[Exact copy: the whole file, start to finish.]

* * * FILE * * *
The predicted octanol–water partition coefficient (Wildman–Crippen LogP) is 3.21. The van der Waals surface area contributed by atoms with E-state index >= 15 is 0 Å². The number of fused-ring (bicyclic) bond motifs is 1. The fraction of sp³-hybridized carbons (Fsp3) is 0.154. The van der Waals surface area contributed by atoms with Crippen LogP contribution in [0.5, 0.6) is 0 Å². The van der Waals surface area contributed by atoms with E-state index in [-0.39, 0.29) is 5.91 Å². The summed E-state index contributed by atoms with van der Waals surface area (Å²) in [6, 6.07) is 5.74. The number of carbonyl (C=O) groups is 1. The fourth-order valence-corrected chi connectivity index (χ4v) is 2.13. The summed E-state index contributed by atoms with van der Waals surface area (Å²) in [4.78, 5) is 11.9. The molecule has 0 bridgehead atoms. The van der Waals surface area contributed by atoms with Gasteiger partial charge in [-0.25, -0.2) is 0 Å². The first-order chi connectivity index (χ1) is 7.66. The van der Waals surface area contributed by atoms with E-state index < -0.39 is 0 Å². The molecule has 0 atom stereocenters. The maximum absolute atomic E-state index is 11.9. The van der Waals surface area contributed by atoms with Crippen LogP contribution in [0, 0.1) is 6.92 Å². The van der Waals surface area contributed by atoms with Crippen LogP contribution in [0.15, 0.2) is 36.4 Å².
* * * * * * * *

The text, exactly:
The predicted octanol–water partition coefficient (Wildman–Crippen LogP) is 3.21. The van der Waals surface area contributed by atoms with E-state index >= 15 is 0 Å². The number of fused-ring (bicyclic) bond motifs is 1. The fraction of sp³-hybridized carbons (Fsp3) is 0.154. The van der Waals surface area contributed by atoms with Crippen LogP contribution in [0.5, 0.6) is 0 Å². The van der Waals surface area contributed by atoms with E-state index in [-0.39, 0.29) is 5.91 Å². The summed E-state index contributed by atoms with van der Waals surface area (Å²) in [6, 6.07) is 5.74. The number of carbonyl (C=O) groups is 1. The fourth-order valence-corrected chi connectivity index (χ4v) is 2.13. The summed E-state index contributed by atoms with van der Waals surface area (Å²) in [4.78, 5) is 11.9. The molecule has 0 bridgehead atoms. The van der Waals surface area contributed by atoms with Gasteiger partial charge in [-0.25, -0.2) is 0 Å². The first-order chi connectivity index (χ1) is 7.66. The van der Waals surface area contributed by atoms with E-state index < -0.39 is 0 Å². The molecule has 0 atom stereocenters. The maximum absolute atomic E-state index is 11.9. The van der Waals surface area contributed by atoms with Crippen LogP contribution in [0, 0.1) is 6.92 Å². The van der Waals surface area contributed by atoms with Crippen LogP contribution in [0.15, 0.2) is 36.4 Å².